As you might imagine, we’re not fans of jargon (there are some surprisingly passionate advocates out there) – and we loathe corporate-speak.
A lot business jargon has become meaningless – or at best, confusing. So when we write for our clients we do everything we can to massage it out.
Some of the worst imaginable comes from the world of project management. It’s some of the hardest to shift too. Words like ‘deliverables’ and ‘outputs’ are so ingrained we don’t even realise they’re jargon.
And ‘work breakdown structure’, ‘aggregate planning’, and ‘business case’ may all be pretty standard project terminology, but they’re still unnatural shoptalk.
Project management systems such as PRINCE2, Agile and PRiSM have taught legions of project managers how to write and speak in specialist gibberish. An entire project-focused lexicon exists that often confuses and trips people up who aren’t project managers themselves.
Which is usually most of the other people involved in the project. It’s all rather self-defeating, when project management should be about getting things done as quickly and smoothly as possible.
Back to basics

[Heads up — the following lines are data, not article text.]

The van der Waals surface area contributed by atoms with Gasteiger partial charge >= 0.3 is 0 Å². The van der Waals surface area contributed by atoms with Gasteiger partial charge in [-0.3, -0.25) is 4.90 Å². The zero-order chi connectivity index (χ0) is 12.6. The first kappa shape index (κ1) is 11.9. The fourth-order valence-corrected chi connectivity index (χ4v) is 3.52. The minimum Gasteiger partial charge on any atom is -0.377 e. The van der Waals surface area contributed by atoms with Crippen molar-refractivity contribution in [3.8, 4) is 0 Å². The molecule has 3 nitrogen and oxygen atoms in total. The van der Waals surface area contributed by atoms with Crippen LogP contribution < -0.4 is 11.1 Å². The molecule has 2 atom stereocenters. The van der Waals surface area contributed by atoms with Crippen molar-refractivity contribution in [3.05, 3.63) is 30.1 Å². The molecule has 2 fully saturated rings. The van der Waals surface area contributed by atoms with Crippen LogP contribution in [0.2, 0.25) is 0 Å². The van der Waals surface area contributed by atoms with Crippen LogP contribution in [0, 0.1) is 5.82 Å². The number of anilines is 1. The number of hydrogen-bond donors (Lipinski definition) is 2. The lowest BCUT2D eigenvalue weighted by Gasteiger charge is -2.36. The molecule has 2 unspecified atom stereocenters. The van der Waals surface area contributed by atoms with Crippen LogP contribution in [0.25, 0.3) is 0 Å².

Project management doesn’t need to be stuffed full of jargon. Most projects can be run well by asking some basic questions in simple everyday language.
- What needs to be done?
- When does it need to be done by?
- Who’s going to do it?
- How are we going to do it?
- How will we know when it’s been done?
- And most important of all – why are we doing this?
Some project plans take pages and pages to outline and explore these things using impenetrable terminology that gives everyone a headache. ‘Just tell it like I’m a six-year old’, says project management guru, Fergus O’Connell.
Keep it simple
Admittedly, we’re not building railways or the next Shard. But the work we do does need careful planning to help bring everything together and keep things running smoothly.
We just don’t think you need complicated systems and a whole new dialect of business jargon to help to you get there. (There are actual courses you can take just to learn project management terminology…)
Sometimes just saying things simply in plain English cuts rights through.
Because, at its heart, project management is about getting people to do things. And if they don’t really understand what you’re talking about, they’re unlikely to respond in the way you want them to.
Plain speaking gets things done.